: : F O R M A T I O N O F C L O U D S : :
Clouds are formed from evaporated water from bodies of water (lakes, oceans, rivers, etc.) and from moist soil and plants (transpiration). The water vapour (evaporated water) expands and cools as it rises into the air. Air can only hold a certain amount of water vapour at any given temperature. Warm air has a larger capacity for water vapour than cool air. When the air cools, some of the water vapour condenses into tiny water droplets. In order for water vapour to be able to condense, microscopic particles must be present. The particles, condensation nuclei, become the centres of the water droplets. Most condensation nuclei are tiny salt or smoke particles. If the temperature is above -40°C, and ice crystals or freezing nuclei (resembling condensation nuclei) is present, sublimation (gaseous to solid state) can occur. If the temperature of a cloud is between 0°C to -40°C, the cloud may contain both water droplets and ice crystals.
Water vapour rises to form clouds in different ways. Three of the ways are convectional, relief (lifting or orographic) and frontal.
Evolution of A Cumulus Cloud
Intense heating of the earth’s surface causes the air above it to be heated and eventually rise. The warm, accumulating air rises quickly. As it ascends, the water vapour in it condenses into water droplets or maybe even ice crystals. These particles gather to form clouds. As the air near the earth’s surface continues to be heated and to rise, more water particles are added to the clouds.[Click here for animation]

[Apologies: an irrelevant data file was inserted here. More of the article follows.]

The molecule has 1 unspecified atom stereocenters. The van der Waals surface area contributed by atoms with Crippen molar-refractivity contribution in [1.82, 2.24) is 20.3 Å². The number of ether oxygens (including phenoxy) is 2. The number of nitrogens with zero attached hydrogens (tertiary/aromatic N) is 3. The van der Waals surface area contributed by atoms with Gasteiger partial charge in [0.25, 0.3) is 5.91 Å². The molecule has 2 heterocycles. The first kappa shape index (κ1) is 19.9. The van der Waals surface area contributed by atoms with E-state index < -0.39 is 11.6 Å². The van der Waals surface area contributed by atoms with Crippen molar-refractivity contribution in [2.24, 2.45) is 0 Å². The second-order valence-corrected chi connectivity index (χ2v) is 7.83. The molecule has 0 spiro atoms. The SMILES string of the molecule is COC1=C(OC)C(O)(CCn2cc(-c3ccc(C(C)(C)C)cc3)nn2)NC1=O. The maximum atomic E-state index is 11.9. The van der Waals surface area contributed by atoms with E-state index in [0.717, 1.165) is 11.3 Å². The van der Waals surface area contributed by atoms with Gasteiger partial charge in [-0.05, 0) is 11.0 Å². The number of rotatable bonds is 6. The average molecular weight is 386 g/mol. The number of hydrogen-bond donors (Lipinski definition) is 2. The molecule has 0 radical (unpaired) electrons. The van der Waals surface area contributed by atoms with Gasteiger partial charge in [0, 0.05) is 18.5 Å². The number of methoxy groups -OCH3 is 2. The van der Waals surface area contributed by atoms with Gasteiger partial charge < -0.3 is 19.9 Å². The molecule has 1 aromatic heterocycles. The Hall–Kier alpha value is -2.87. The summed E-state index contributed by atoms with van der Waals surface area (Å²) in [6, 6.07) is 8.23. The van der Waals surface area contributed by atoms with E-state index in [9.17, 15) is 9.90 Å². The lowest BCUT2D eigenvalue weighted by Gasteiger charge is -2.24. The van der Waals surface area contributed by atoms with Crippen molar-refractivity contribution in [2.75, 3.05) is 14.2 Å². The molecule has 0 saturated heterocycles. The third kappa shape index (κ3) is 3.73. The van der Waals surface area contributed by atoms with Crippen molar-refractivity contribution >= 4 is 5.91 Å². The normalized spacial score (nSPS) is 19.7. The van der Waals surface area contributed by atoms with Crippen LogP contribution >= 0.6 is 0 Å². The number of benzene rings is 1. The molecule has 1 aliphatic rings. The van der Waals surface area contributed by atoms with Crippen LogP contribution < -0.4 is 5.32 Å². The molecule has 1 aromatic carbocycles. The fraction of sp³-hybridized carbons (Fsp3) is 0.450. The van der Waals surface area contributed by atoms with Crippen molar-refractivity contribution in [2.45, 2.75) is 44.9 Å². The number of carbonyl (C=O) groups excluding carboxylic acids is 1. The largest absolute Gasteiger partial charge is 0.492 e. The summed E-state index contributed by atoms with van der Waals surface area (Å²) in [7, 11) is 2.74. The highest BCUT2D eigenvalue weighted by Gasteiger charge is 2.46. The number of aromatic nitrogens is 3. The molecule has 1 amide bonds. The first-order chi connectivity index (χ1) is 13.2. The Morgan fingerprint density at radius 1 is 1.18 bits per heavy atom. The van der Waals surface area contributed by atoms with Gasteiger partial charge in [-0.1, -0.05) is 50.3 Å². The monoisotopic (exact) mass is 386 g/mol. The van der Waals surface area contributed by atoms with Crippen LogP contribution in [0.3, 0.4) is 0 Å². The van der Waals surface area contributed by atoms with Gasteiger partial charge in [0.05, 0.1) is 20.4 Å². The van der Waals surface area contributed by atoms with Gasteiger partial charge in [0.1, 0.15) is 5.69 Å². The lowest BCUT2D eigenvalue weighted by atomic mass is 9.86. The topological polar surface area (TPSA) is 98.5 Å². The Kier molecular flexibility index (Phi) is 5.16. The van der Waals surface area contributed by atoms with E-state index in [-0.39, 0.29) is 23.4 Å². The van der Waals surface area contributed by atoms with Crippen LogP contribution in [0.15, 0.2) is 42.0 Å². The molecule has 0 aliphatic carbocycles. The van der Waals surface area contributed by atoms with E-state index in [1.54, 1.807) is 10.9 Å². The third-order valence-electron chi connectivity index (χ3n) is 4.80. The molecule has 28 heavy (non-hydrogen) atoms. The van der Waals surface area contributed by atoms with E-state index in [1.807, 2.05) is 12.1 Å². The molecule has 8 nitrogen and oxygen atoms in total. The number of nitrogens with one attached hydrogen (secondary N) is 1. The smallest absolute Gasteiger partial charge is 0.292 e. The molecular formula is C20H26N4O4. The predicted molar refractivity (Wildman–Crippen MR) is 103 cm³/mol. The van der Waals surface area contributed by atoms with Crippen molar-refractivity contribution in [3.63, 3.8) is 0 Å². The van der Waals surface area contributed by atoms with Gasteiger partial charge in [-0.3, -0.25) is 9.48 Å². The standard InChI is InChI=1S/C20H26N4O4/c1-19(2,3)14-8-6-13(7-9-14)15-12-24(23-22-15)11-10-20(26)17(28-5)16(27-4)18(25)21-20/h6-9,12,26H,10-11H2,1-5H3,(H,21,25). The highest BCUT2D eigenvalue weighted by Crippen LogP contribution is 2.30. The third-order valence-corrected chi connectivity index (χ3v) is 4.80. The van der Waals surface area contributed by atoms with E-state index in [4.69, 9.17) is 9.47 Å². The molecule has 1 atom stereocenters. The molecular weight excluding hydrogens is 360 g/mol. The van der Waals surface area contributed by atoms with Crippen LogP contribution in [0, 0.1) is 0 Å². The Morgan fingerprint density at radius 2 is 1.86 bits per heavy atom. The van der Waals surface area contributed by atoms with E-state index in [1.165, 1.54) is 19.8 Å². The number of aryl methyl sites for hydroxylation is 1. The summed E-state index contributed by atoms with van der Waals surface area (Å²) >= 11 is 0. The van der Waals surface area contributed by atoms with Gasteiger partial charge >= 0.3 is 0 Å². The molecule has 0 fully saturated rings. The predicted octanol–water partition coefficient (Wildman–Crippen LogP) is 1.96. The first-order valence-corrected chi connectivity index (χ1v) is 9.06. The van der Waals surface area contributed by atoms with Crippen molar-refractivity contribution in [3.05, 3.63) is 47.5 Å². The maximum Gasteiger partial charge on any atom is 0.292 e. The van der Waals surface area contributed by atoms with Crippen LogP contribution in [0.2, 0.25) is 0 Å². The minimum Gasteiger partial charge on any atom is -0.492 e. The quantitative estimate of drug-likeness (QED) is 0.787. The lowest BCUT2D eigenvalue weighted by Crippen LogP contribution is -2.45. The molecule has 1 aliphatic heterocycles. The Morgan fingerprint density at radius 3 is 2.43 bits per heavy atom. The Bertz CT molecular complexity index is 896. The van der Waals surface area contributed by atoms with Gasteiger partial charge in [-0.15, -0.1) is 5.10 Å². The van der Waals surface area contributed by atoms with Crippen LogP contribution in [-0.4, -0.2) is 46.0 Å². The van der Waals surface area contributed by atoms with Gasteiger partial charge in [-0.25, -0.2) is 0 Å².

Prevailing winds blows from a large body of water to a mountain or upland area. The wind carries with it much moisture as it passes a large body of water. The wind hits the elevated area and is forced to rise up, by the prevailing wind behind it that is constantly blowing in the same direction, which causes the mass of air to pile up. The relative humidity of the air is high as the winds are moisture-laden. Thus, the air will only need to rise a little before condensation occurs and clouds are formed quickly. Relief rain often accompanies this kind of uplifting of air. The rain usually falls on the side, facing the prevailing wind, called the windward side. After that, the clouds will be very dry and the area in which the dry clouds pass will be dry. This side is called the leeward side and the process is called the rain shadow effect. [Click here for animation]
The boundary where two air masses of different temperature meet is called a front. A cold front forms when a cold air mass moves into a warm air mass. The cold air mass will stay at the ground, forcing the warm, moist air mass to move above it. The warm air mass rises rapidly and cools as it rises, condensing the water vapour to form clouds. The clouds of this kind are normally very great in height, but very narrow. A warm front is formed when a warm air mass moves into a cold air mass. The warm air mass rises over the cold air mass, which is denser. The steepness of the warm front is less dense than the cold front and the warm air travels over a greater distance. As the warm air rises, condensation occurs and clouds are formed. Clouds of this kind are normally widely spread and not very great in height.